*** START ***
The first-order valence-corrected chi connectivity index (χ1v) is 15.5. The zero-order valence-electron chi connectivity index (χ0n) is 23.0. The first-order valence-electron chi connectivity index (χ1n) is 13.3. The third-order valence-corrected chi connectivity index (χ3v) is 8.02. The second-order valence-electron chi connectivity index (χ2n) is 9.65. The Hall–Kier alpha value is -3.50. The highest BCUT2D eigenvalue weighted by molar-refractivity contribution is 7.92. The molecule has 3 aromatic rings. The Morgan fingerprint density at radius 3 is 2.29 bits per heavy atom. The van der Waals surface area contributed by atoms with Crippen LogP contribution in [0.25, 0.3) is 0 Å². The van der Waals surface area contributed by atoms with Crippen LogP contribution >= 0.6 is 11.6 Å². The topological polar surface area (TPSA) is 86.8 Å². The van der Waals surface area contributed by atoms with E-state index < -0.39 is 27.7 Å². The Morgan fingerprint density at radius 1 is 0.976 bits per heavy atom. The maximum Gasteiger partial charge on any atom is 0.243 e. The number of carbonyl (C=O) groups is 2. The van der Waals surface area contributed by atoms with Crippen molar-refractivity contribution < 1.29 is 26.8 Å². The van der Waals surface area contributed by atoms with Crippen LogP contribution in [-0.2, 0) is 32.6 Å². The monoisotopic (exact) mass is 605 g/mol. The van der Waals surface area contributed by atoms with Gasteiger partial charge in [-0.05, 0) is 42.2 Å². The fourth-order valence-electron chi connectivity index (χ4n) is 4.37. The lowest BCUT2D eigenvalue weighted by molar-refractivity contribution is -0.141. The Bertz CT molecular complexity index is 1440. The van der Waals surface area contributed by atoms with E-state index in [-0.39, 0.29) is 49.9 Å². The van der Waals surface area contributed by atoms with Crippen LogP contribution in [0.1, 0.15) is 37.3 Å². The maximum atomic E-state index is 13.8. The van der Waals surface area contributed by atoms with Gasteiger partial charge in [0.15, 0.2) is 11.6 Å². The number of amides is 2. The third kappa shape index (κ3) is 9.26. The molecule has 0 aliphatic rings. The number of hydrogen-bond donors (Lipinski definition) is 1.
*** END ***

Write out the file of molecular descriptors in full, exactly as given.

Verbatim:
The first-order valence-corrected chi connectivity index (χ1v) is 15.5. The zero-order valence-electron chi connectivity index (χ0n) is 23.0. The first-order valence-electron chi connectivity index (χ1n) is 13.3. The third-order valence-corrected chi connectivity index (χ3v) is 8.02. The second-order valence-electron chi connectivity index (χ2n) is 9.65. The Hall–Kier alpha value is -3.50. The highest BCUT2D eigenvalue weighted by molar-refractivity contribution is 7.92. The molecule has 3 aromatic rings. The Morgan fingerprint density at radius 3 is 2.29 bits per heavy atom. The van der Waals surface area contributed by atoms with Crippen LogP contribution in [0.25, 0.3) is 0 Å². The van der Waals surface area contributed by atoms with Crippen LogP contribution >= 0.6 is 11.6 Å². The topological polar surface area (TPSA) is 86.8 Å². The van der Waals surface area contributed by atoms with E-state index < -0.39 is 27.7 Å². The Morgan fingerprint density at radius 1 is 0.976 bits per heavy atom. The maximum Gasteiger partial charge on any atom is 0.243 e. The number of carbonyl (C=O) groups is 2. The van der Waals surface area contributed by atoms with Crippen molar-refractivity contribution < 1.29 is 26.8 Å². The van der Waals surface area contributed by atoms with Crippen LogP contribution in [-0.2, 0) is 32.6 Å². The monoisotopic (exact) mass is 605 g/mol. The van der Waals surface area contributed by atoms with Gasteiger partial charge in [-0.05, 0) is 42.2 Å². The fourth-order valence-electron chi connectivity index (χ4n) is 4.37. The lowest BCUT2D eigenvalue weighted by molar-refractivity contribution is -0.141. The Bertz CT molecular complexity index is 1440. The van der Waals surface area contributed by atoms with E-state index in [-0.39, 0.29) is 49.9 Å². The van der Waals surface area contributed by atoms with Crippen LogP contribution in [0.1, 0.15) is 37.3 Å². The maximum atomic E-state index is 13.8. The van der Waals surface area contributed by atoms with Gasteiger partial charge in [0.15, 0.2) is 11.6 Å². The number of amides is 2. The third kappa shape index (κ3) is 9.26. The molecule has 0 aliphatic rings. The number of hydrogen-bond donors (Lipinski definition) is 1.